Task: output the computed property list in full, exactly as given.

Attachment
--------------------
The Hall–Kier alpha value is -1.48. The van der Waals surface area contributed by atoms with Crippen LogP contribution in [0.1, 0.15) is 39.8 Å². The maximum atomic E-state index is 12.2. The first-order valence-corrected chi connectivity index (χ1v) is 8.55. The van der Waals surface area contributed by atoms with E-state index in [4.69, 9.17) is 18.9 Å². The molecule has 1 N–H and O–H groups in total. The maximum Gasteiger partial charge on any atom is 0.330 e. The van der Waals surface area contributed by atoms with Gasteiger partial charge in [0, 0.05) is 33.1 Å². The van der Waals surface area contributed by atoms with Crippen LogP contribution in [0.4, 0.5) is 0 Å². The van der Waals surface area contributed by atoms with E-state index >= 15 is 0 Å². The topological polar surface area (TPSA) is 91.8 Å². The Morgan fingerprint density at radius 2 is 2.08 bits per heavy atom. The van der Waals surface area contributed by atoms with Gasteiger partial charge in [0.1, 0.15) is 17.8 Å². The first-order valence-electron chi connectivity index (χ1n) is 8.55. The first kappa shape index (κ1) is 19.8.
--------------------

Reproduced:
The Hall–Kier alpha value is -1.48. The van der Waals surface area contributed by atoms with Crippen LogP contribution in [0.1, 0.15) is 39.8 Å². The maximum atomic E-state index is 12.2. The first-order valence-corrected chi connectivity index (χ1v) is 8.55. The van der Waals surface area contributed by atoms with E-state index in [4.69, 9.17) is 18.9 Å². The molecule has 1 N–H and O–H groups in total. The maximum Gasteiger partial charge on any atom is 0.330 e. The van der Waals surface area contributed by atoms with Gasteiger partial charge in [0, 0.05) is 33.1 Å². The van der Waals surface area contributed by atoms with Crippen LogP contribution in [0.4, 0.5) is 0 Å². The van der Waals surface area contributed by atoms with E-state index >= 15 is 0 Å². The topological polar surface area (TPSA) is 91.8 Å². The Morgan fingerprint density at radius 2 is 2.08 bits per heavy atom. The van der Waals surface area contributed by atoms with Gasteiger partial charge in [0.1, 0.15) is 17.8 Å². The first-order valence-electron chi connectivity index (χ1n) is 8.55. The first kappa shape index (κ1) is 19.8.